Within the next few years, active screens are going to be mounted on the walls of most households. We’ll use them for entertainment, we’ll use them for information, but most of all, we’ll use them to communicate without words.
Many households will have those 30-inch to 60-inch plasma displays – screens that are dropping in price and turning up on the walls of more and more family rooms. While today’s screens are great for watching television and DVDs, I expect that in the not-too-distant future, many will be showing family photos and even video feeds from romantic locations when they are not otherwise occupied. Why look at a blank screen when you can gaze at a lifetime’s worth of snapshots of your children or shots of your upcoming vacation destination in Bali?
I envision that, in the kitchen or near the front door, the favored screens will be 20-inch, high-resolution liquid-crystal displays with built-in Wi-Fi adaptors. These information-rich appliances could display things like weather predictions and traffic reports when you are heading out in the morning, then tastefully switch to great works of art to greet your eyes when you arrive home.
Granted, there is no application that I foresee for these wall-mounted screens that wouldn’t work on a desktop computer today. But the advantage of intelligent screens is that they would always be ready and stocked with the information you need. The simplicity of just glancing at the wall will win out over the complexity of desktop computing.
I have had a primitive version of such a “smart screen” on my wall for four years now: it’s one of those moving-message LED signs, which I rigged to display news clippings from CNN and the Weather Channel. The reports are incredibly useful: I catch news out of the corner of my eye that I simply would have missed if I had been forced to fiddle with a Web browser.
A more sophisticated smart screen is Visart’s Album TV, which I had hanging on my kitchen wall this past fall. This piece of techno wizardry, which looks like an oversized picture frame, lets you watch TV as well as play DVDs and CDs on its built-in drive. But what’s really different about the Album TV is that it also has a reader that will show photographs or movies stored in any of the popular flash memory formats. It’s surprisingly more enjoyable to view your digital camera’s photos in an attractive frame on the wall than on a desktop screen. Visart sells screens in a variety of sizes; the 18-inch version I tested goes for $995.
The key advantages of an integrated machine are sleekness and simplicity. The Album TV has only a power cord and a conventional remote control, making it simple to play a DVD or watch a slide show. Unfortunately, the screen also suffers from the pitfall of having been designed by a consumer electronics firm: it lacks the sort of flexibility that computer users expect. For example, it will display a slide show of photos that are stored on a Compact Flash memory card, but it won’t display those same images if you burn them onto a CD or DVD and pop it in the drive. Data is data, you might think – but Visart’s designers didn’t see it that way. One annoyance: you can set the slide show to change images every one, three, five, or 10 seconds – but not every five minutes, which is more what you’d want for a wall-mounted picture frame.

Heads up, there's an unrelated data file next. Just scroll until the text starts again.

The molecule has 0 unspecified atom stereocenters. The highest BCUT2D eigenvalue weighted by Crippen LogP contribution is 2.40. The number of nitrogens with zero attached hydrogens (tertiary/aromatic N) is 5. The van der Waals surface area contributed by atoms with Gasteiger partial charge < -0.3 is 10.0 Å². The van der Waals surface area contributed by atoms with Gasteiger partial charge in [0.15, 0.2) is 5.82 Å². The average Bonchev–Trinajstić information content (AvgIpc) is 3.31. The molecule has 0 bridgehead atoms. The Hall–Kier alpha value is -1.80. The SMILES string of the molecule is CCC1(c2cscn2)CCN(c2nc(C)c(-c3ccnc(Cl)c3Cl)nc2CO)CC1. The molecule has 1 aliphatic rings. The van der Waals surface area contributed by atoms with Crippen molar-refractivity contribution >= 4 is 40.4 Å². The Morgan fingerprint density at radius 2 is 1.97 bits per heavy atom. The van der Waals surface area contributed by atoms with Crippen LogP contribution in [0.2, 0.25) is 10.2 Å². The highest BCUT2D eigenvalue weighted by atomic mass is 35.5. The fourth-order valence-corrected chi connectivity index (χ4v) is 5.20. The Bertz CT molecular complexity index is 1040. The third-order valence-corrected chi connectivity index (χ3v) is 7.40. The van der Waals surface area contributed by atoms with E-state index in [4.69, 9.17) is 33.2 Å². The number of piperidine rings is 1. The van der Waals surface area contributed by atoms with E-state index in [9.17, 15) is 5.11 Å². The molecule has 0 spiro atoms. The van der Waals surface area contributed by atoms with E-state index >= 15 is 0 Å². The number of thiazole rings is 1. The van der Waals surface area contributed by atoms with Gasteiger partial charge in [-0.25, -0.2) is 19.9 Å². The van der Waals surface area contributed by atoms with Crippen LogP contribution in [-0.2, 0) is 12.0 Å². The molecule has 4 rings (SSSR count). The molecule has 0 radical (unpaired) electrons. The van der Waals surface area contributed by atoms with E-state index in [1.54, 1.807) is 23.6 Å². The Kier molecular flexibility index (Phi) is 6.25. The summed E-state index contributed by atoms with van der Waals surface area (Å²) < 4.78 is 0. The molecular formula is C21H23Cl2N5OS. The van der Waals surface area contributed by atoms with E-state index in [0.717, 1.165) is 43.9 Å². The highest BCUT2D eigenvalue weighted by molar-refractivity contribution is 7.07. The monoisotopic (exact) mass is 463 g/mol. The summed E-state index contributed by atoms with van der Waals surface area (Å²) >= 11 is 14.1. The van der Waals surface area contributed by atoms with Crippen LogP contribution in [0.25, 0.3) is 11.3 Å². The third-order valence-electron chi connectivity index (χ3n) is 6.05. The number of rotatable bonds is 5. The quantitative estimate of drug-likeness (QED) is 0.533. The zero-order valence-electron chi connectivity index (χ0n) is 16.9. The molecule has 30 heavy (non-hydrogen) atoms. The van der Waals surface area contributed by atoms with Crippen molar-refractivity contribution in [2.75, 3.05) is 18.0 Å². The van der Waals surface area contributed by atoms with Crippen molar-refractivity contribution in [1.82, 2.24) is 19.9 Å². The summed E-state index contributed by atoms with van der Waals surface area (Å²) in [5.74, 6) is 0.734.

That’s why I am hoping that the “smart screen” market will be driven by computer vendors instead. An interesting step in this direction is Apple Computer’s decision to offer a VESA (Video Electronics Standards Association) mounting bracket for the back of its sleek new G5 iMac computers. This is a big deal: it’s very difficult to securely mount traditional desktop LCD panels on a wall, because most of them have attached stands that get in the way.
Because wall-mounted PCs and Macs run standard operating systems, it will be much easier for developers to create a wide range of “post-PC” applications for them. Cables are ugly, so get your electrician to install a recessed outlet – the same kind of outlet that would be installed for an electric clock – and use a wireless 802.11 network to enable the wall-mounted computer to get data from your home server or the Internet.
Interestingly, it was Microsoft’s Bill Gates who pioneered the idea of using wall-hanging computer screens as ever changing electronic frames. Back in 1994, Gates announced that electronic “windows” would be built into his house overlooking Lake Washington near Seattle. Gates also founded Corbis to purchase the electronic rights to millions of photographs. Corbis bought the Bettmann Archive in 1995 and the Sygma news photo agency in 1999, as well as electronic rights to the works of many museums – assuring in the process that the walls inside the Gates estate would never be at a loss for pretty electronic pictures.
These days, of course, anybody with a cheap digital camera has plenty of electronic images and few places to display them. Hence one of the many advantages of hanging an electronic picture frame on your wall.
The dark secret behind those cute AI-generated animal images
Google Brain has revealed its own image-making AI, called Imagen. But don't expect to see anything that isn't wholesome.
The hype around DeepMind’s new AI model misses what’s actually cool about it
Some worry that the chatter about these tools is doing the whole field a disservice.
The walls are closing in on Clearview AI
The controversial face recognition company was just fined $10 million for scraping UK faces from the web. That might not be the end of it.
This horse-riding astronaut is a milestone in AI’s journey to make sense of the world
OpenAI’s latest picture-making AI is amazing—but raises questions about what we mean by intelligence.
Get the latest updates from
MIT Technology Review
Discover special offers, top stories, upcoming events, and more.